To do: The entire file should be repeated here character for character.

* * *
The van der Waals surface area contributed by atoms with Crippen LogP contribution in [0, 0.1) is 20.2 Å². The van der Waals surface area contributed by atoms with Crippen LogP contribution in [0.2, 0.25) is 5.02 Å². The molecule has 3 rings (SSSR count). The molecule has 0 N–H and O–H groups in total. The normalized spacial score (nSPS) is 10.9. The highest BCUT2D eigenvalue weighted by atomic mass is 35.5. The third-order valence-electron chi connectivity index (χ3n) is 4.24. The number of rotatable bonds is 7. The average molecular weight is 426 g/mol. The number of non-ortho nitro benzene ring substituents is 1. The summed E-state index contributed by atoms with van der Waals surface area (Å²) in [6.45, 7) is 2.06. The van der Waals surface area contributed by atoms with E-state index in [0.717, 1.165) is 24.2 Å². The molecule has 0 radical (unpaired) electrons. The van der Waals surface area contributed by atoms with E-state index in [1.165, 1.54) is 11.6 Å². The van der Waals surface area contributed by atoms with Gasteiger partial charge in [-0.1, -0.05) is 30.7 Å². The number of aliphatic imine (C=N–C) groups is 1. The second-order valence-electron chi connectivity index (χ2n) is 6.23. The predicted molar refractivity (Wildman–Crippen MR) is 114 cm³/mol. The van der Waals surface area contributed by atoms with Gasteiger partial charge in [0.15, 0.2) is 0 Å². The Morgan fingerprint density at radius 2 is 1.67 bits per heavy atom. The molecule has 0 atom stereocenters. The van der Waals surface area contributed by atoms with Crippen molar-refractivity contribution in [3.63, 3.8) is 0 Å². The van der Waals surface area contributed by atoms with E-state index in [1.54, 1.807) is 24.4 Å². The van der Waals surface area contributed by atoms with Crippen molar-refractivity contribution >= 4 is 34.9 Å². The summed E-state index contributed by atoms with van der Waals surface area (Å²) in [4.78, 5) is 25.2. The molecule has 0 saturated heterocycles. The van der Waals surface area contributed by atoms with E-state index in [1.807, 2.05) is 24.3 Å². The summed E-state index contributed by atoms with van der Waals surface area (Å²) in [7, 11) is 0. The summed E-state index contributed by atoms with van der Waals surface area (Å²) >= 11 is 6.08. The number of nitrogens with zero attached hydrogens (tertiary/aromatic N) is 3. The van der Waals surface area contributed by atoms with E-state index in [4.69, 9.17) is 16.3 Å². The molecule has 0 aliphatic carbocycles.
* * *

The van der Waals surface area contributed by atoms with Crippen LogP contribution in [0, 0.1) is 20.2 Å². The van der Waals surface area contributed by atoms with Crippen LogP contribution in [0.2, 0.25) is 5.02 Å². The molecule has 3 rings (SSSR count). The molecule has 0 N–H and O–H groups in total. The normalized spacial score (nSPS) is 10.9. The highest BCUT2D eigenvalue weighted by atomic mass is 35.5. The third-order valence-electron chi connectivity index (χ3n) is 4.24. The number of rotatable bonds is 7. The average molecular weight is 426 g/mol. The number of non-ortho nitro benzene ring substituents is 1. The summed E-state index contributed by atoms with van der Waals surface area (Å²) in [6.45, 7) is 2.06. The van der Waals surface area contributed by atoms with E-state index in [0.717, 1.165) is 24.2 Å². The molecule has 0 radical (unpaired) electrons. The van der Waals surface area contributed by atoms with E-state index in [1.165, 1.54) is 11.6 Å². The van der Waals surface area contributed by atoms with Gasteiger partial charge in [-0.1, -0.05) is 30.7 Å². The number of aliphatic imine (C=N–C) groups is 1. The second-order valence-electron chi connectivity index (χ2n) is 6.23. The predicted molar refractivity (Wildman–Crippen MR) is 114 cm³/mol. The van der Waals surface area contributed by atoms with Gasteiger partial charge in [0.15, 0.2) is 0 Å². The Morgan fingerprint density at radius 2 is 1.67 bits per heavy atom. The molecule has 0 atom stereocenters. The van der Waals surface area contributed by atoms with Crippen molar-refractivity contribution in [3.63, 3.8) is 0 Å². The van der Waals surface area contributed by atoms with E-state index in [1.54, 1.807) is 24.4 Å². The van der Waals surface area contributed by atoms with Crippen molar-refractivity contribution >= 4 is 34.9 Å². The summed E-state index contributed by atoms with van der Waals surface area (Å²) in [4.78, 5) is 25.2. The molecule has 0 saturated heterocycles. The van der Waals surface area contributed by atoms with E-state index in [1.807, 2.05) is 24.3 Å². The summed E-state index contributed by atoms with van der Waals surface area (Å²) in [7, 11) is 0. The summed E-state index contributed by atoms with van der Waals surface area (Å²) >= 11 is 6.08. The number of nitrogens with zero attached hydrogens (tertiary/aromatic N) is 3. The van der Waals surface area contributed by atoms with E-state index in [4.69, 9.17) is 16.3 Å². The molecule has 0 aliphatic carbocycles.